One of the easiest and most flexible ways I like to save some money is by making homemade broth and stock. I find that chances are, when I’m meal prepping, I have a ton of veggie scraps that might otherwise get thrown to the chickens. Also, when I’m cooking a bone-in chicken or turkey, I save the carcass and simmer it for stocks, and I do the same thing with shrimp shells and fish heads too. I’ve found that making my own stock is not only frugal, it is also healthier because it cuts out so much of the sodium that normally goes into the store bought stuff.

Keep a few things in mind when making your own broth or stock:

  1. Vegetable scraps can be saved in an airtight container until ready to use for 3-5 days in the refrigerator. (Cooked beef or poultry bones should last 3-5 days in the refrigerator or you can freeze them. If saving shrimp shells or fish heads, I keep them in the freezer until ready to use.)
  2. The scraps shouldn’t consist of any part of the vegetable that was moldy or rotten.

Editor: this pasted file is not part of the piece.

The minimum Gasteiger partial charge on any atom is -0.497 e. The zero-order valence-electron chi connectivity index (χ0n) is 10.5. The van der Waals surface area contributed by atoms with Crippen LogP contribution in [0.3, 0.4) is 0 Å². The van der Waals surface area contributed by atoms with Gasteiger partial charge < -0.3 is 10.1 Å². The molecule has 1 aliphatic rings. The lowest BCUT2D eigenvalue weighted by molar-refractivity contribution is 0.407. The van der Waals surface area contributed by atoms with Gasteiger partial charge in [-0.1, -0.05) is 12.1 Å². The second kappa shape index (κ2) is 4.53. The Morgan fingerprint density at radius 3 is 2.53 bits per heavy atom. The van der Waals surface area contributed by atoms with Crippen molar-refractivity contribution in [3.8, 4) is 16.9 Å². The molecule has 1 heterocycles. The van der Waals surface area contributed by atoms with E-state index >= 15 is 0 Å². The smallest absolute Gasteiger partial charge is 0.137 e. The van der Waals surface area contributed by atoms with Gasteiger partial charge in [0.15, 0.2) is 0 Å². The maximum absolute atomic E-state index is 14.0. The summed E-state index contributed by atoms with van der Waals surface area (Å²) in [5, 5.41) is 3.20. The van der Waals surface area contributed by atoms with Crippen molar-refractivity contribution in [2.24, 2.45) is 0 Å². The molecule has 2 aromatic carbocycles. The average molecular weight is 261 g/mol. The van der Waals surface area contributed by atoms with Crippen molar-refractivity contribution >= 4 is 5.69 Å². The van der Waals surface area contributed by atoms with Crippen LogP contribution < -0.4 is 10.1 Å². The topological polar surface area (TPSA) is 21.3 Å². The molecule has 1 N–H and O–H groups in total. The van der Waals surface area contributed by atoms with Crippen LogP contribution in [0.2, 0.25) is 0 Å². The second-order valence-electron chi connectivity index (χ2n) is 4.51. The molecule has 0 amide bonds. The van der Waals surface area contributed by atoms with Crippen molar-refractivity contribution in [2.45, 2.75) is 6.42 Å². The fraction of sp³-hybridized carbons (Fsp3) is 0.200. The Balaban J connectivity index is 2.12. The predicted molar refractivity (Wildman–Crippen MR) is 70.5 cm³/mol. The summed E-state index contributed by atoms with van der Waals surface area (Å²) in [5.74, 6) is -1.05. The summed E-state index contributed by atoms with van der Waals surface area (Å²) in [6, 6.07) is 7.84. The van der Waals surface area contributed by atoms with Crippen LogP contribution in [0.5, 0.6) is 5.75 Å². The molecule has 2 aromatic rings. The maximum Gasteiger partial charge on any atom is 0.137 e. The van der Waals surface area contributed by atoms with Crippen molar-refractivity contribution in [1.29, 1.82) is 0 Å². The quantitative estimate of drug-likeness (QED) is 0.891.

3. Use cruciferous vegetables in small amounts such as lettuce, cauliflower, kale, and chard as they can be bitter.
  4. Certain vegetables will add “color” to the broth, such as beets and onion skins.
  5. Some herbs can be very strong tasting and may overpower the whole broth. I would go easy on the basil and rosemary unless you are using it in a particular dish.
  6. Experiment and adjust the broth to your own taste preferences. (I tend to go light with the salt and heavy with fresh herbs.)

Here is my basic Vegetable Stock recipe. Feel free to add more of anything that you desire. I like to add a few dried shiitake mushrooms to my vegetable broth because it gives it a more earthy flavor. The more veggies and herbs you add, the richer the stock.

Vegetable Stock

  • Difficulty: easy
  • Print


  • 7-8 cups water
  • 4 cups vegetable scraps such as: onions, carrot tops and peels, tomatoes, green beans, celery, peppers, etc.
  • 3 cloves garlic mashed (or equivalent in garlic scraps)
  • fresh herbs from my garden: rosemary, oregano, sage, thyme, and chives
  • 2 bay leaves
  • 2-3 dried Shiitake mushrooms
  • salt to taste, start with a teaspoon at a time


  1. Place everything in a large pot and bring to a rolling boil.
  2. Reduce heat to a simmer and simmer for one hour.
  3. Remove from heat and strain vegetables out of broth. (I throw all the cooked veggies, except the onions, to my chickens.)
  4. Let broth cool and pour into storage containers or glass jars. If you plan on freezing the broth in glass jars, make sure you leave about 1 1/2 inches from the top of the jar for the broth to expand, otherwise the glass could break.


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